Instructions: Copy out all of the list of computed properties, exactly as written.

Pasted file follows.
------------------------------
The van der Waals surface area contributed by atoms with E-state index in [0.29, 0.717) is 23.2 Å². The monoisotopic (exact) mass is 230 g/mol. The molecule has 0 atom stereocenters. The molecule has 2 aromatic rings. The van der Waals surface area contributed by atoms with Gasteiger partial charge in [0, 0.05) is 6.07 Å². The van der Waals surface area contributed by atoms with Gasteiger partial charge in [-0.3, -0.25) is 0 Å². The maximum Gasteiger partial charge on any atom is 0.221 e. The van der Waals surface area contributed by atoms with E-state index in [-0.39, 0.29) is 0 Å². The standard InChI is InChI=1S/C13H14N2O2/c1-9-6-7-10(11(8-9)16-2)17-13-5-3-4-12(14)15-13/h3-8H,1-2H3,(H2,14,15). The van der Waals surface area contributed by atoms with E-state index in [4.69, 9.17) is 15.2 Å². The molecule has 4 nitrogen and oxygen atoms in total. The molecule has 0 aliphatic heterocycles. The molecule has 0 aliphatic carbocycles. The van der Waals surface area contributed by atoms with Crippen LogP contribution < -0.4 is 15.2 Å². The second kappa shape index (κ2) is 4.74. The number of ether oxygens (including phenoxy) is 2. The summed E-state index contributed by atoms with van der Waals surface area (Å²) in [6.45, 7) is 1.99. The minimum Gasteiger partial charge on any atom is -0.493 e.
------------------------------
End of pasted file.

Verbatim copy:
The van der Waals surface area contributed by atoms with E-state index in [0.29, 0.717) is 23.2 Å². The monoisotopic (exact) mass is 230 g/mol. The molecule has 0 atom stereocenters. The molecule has 2 aromatic rings. The van der Waals surface area contributed by atoms with Gasteiger partial charge in [0, 0.05) is 6.07 Å². The van der Waals surface area contributed by atoms with Gasteiger partial charge in [-0.3, -0.25) is 0 Å². The maximum Gasteiger partial charge on any atom is 0.221 e. The van der Waals surface area contributed by atoms with E-state index in [-0.39, 0.29) is 0 Å². The standard InChI is InChI=1S/C13H14N2O2/c1-9-6-7-10(11(8-9)16-2)17-13-5-3-4-12(14)15-13/h3-8H,1-2H3,(H2,14,15). The van der Waals surface area contributed by atoms with E-state index in [4.69, 9.17) is 15.2 Å². The molecule has 4 nitrogen and oxygen atoms in total. The molecule has 0 aliphatic heterocycles. The molecule has 0 aliphatic carbocycles. The van der Waals surface area contributed by atoms with Crippen LogP contribution < -0.4 is 15.2 Å². The second kappa shape index (κ2) is 4.74. The number of ether oxygens (including phenoxy) is 2. The summed E-state index contributed by atoms with van der Waals surface area (Å²) in [6.45, 7) is 1.99. The minimum Gasteiger partial charge on any atom is -0.493 e.